Steve J Curtis - Desert Bird
This is a real good collection of country-rockers, rootsy rock and soulful ballads. Each of the album’s songs conveys the sense of being fully in its right place, with Steve’s skilled songwriting and expert multi-instrumentalism creating music that is big, bold and expansive. This is a top-quality recording, produced by Steve in his own Creation Station Studio, situated in his Suffolk home. The 13 tracks were written, arranged and performed by Steve, who not only provides all the distinctive lead vocals, but also played all instruments. It stands out next to anything coming from the major studios in Nashville, London or wherever in the world. It also does a couple of other things. First, these varied songs highlight the deceptive flexibility in his voice. His croon is perfect for tackling fare that evokes the classic 1990s country of folks like Lee Roy Parnell or Marty Stuart, but it also possesses a certain timelessness to it, that makes it ideally suited for forays into a wide spectrum of sounds. The second thing these tracks do, concerns music in general, because they highlight the way country and jangly pop-rock have seeped into seemingly dissimilar genres of music and have inspired the continued evolution of music.
Steve has been a stalwart on the British music scene for close on 40 years, starting out in a family country band and gaining a well-earned reputation as a skilled guitarist and versatile vocalist. Alongside his regular gigging, he also composes and produces music for advertising and various publishing libraries. The sound the husky-voiced singer generates in his music is a cross breed of country and rock, soulfully down-home, current and nostalgic. It’s difficult to pick out highlights when the tunes on offer are of such high quality and appear in such abundance. For the most part, however, the songs find a compromise between the pacing Heartbreak City and the smooth acoustic balladry of All I Ever Wanted. Heavy Rain and Better Get Gone are underscored by Steve’s busy, yet inventive guitar work, turning each into a kind of romantic romp that still manages to articulate the emotion. His playing is polished and precise—witness the fluidity of his delivery on the album’s pair of astute instrumentals, Red Kite and Spaced Out—but he also imbues each effort with enough resonant refrains to allow the songs to stand on their own.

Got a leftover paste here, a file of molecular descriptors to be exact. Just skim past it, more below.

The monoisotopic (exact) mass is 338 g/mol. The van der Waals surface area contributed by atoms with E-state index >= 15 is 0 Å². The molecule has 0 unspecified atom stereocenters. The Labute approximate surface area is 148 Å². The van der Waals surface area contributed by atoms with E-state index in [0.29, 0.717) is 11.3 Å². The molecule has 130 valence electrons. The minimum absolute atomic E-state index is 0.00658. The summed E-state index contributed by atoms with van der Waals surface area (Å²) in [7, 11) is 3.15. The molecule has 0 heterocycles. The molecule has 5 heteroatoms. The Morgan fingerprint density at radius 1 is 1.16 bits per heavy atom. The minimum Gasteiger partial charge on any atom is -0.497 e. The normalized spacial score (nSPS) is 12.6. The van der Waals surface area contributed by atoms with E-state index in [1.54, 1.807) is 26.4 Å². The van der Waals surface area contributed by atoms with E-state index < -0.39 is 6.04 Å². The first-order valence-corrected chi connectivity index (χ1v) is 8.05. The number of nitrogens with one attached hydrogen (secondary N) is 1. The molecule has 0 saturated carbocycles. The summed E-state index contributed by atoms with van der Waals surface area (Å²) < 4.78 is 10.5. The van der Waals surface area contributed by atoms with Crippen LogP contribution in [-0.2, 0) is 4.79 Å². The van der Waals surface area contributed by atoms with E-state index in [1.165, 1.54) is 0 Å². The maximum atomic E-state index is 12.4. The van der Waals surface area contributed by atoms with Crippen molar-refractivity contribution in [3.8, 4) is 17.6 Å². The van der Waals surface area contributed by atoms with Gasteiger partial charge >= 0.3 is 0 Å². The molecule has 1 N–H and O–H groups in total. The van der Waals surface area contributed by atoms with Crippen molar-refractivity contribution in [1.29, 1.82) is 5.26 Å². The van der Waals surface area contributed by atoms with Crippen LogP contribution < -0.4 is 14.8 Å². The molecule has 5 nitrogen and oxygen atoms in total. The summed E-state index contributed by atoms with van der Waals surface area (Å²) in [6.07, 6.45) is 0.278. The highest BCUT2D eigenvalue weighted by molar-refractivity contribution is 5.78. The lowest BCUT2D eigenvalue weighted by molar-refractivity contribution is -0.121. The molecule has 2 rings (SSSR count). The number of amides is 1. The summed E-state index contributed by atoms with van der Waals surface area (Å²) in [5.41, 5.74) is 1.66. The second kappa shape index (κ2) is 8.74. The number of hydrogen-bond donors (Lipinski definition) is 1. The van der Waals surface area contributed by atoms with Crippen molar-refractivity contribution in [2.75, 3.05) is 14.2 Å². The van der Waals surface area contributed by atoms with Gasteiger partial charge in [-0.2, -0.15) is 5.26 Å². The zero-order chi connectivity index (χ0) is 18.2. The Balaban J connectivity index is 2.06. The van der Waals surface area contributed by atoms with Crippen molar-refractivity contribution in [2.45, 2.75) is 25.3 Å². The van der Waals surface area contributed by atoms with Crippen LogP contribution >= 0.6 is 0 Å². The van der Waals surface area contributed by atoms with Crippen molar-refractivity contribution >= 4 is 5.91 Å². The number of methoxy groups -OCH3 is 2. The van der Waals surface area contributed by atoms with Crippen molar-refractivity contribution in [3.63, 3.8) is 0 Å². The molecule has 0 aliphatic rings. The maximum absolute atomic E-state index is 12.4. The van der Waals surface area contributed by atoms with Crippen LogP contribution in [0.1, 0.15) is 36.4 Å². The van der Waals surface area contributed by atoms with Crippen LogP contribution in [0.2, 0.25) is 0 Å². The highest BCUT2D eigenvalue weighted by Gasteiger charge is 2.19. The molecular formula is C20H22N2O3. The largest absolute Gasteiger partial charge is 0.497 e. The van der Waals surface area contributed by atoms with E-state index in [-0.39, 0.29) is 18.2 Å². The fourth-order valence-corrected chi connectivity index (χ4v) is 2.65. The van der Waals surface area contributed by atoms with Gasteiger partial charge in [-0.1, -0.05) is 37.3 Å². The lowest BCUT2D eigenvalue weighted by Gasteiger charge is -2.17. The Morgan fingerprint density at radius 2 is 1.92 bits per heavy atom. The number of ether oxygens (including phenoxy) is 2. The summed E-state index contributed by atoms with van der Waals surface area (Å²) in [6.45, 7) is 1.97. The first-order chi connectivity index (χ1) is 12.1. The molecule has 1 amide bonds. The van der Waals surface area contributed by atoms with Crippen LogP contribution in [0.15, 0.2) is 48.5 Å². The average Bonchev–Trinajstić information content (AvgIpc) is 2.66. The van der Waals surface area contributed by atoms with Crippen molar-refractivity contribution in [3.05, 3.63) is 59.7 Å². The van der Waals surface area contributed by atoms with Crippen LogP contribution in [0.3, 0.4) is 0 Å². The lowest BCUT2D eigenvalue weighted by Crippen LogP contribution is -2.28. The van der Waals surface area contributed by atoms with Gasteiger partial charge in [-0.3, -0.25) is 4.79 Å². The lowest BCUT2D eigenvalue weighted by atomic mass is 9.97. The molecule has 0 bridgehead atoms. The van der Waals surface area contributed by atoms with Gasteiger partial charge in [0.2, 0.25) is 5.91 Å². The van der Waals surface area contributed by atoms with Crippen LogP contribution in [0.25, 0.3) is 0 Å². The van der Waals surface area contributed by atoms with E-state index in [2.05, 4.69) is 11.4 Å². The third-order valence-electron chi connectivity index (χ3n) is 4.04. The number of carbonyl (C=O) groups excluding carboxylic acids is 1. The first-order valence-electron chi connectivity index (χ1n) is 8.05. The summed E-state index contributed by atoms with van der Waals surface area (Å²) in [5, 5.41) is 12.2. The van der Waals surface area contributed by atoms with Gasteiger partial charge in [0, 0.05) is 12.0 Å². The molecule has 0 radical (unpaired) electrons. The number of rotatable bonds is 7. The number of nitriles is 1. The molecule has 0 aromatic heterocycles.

That said, the best examples of Steve’s dynamic and dexterity are found on songs such as Home Bound Traffic, a real-life yarn about the onset of retirement that would suit someone like Alan Jackson or George Strait and Note To A Wannabe Hobo, both of which turn out to be sterling examples of a sound that’s as exuberant as it is engaging. To his credit, Steve varies the sentiment, countering the exhilarating strains of the up-tempo opener, In My Arms Tonight, with the troubled tones of Desert Bird and matter-of-fact expression of From Now On, the latter being a bitter retort to a departing former lover. A genuine songwriter of the classic variety, he also turns in a couple of story songs. Gin Palace Alice is all about a lady ridiculed by fellow pub regulars for her far-fetched yarns of yesteryear and her on-going early signs of dementia, who favours gin to get through the final days of her life. Cold November Day, is a more reflective piece, taken at a much slower tempo. It’s a message of love across the bounds of death, with the singer being the departed sailor of a fatal shipwreck, consoling himself with a certainty of seeing his lover, who is waiting hopefully at the shoreline, on the other side. Overall, this album is full of direct, stylistically varied music ...warm and engaging ... cohesive, yet full of twists and turns, that keeps you hooked on every word and note you hear.